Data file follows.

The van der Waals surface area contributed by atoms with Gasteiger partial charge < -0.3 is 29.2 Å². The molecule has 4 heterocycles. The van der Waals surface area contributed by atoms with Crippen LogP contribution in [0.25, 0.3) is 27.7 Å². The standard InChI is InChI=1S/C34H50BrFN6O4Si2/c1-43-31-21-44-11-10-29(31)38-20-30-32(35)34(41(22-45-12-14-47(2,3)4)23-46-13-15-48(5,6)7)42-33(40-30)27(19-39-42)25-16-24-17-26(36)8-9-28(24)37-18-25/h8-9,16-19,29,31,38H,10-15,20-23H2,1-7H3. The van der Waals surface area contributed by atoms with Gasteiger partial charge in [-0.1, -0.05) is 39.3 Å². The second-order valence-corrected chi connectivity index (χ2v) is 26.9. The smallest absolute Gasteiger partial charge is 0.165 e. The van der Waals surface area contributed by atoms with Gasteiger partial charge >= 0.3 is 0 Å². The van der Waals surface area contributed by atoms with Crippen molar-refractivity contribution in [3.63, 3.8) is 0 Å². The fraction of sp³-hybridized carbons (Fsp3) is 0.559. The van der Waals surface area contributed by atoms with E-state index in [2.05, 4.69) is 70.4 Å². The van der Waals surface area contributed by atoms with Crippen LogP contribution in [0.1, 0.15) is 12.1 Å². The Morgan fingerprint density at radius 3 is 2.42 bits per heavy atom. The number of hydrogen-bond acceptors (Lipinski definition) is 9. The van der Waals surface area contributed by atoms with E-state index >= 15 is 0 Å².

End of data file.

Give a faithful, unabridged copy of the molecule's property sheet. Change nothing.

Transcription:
The van der Waals surface area contributed by atoms with Gasteiger partial charge < -0.3 is 29.2 Å². The molecule has 4 heterocycles. The van der Waals surface area contributed by atoms with Crippen LogP contribution in [0.25, 0.3) is 27.7 Å². The standard InChI is InChI=1S/C34H50BrFN6O4Si2/c1-43-31-21-44-11-10-29(31)38-20-30-32(35)34(41(22-45-12-14-47(2,3)4)23-46-13-15-48(5,6)7)42-33(40-30)27(19-39-42)25-16-24-17-26(36)8-9-28(24)37-18-25/h8-9,16-19,29,31,38H,10-15,20-23H2,1-7H3. The van der Waals surface area contributed by atoms with Gasteiger partial charge in [-0.1, -0.05) is 39.3 Å². The second-order valence-corrected chi connectivity index (χ2v) is 26.9. The smallest absolute Gasteiger partial charge is 0.165 e. The van der Waals surface area contributed by atoms with Gasteiger partial charge >= 0.3 is 0 Å². The van der Waals surface area contributed by atoms with Crippen molar-refractivity contribution in [3.63, 3.8) is 0 Å². The fraction of sp³-hybridized carbons (Fsp3) is 0.559. The van der Waals surface area contributed by atoms with E-state index in [2.05, 4.69) is 70.4 Å². The van der Waals surface area contributed by atoms with Crippen LogP contribution in [0.1, 0.15) is 12.1 Å². The Morgan fingerprint density at radius 3 is 2.42 bits per heavy atom. The number of hydrogen-bond acceptors (Lipinski definition) is 9. The van der Waals surface area contributed by atoms with E-state index >= 15 is 0 Å².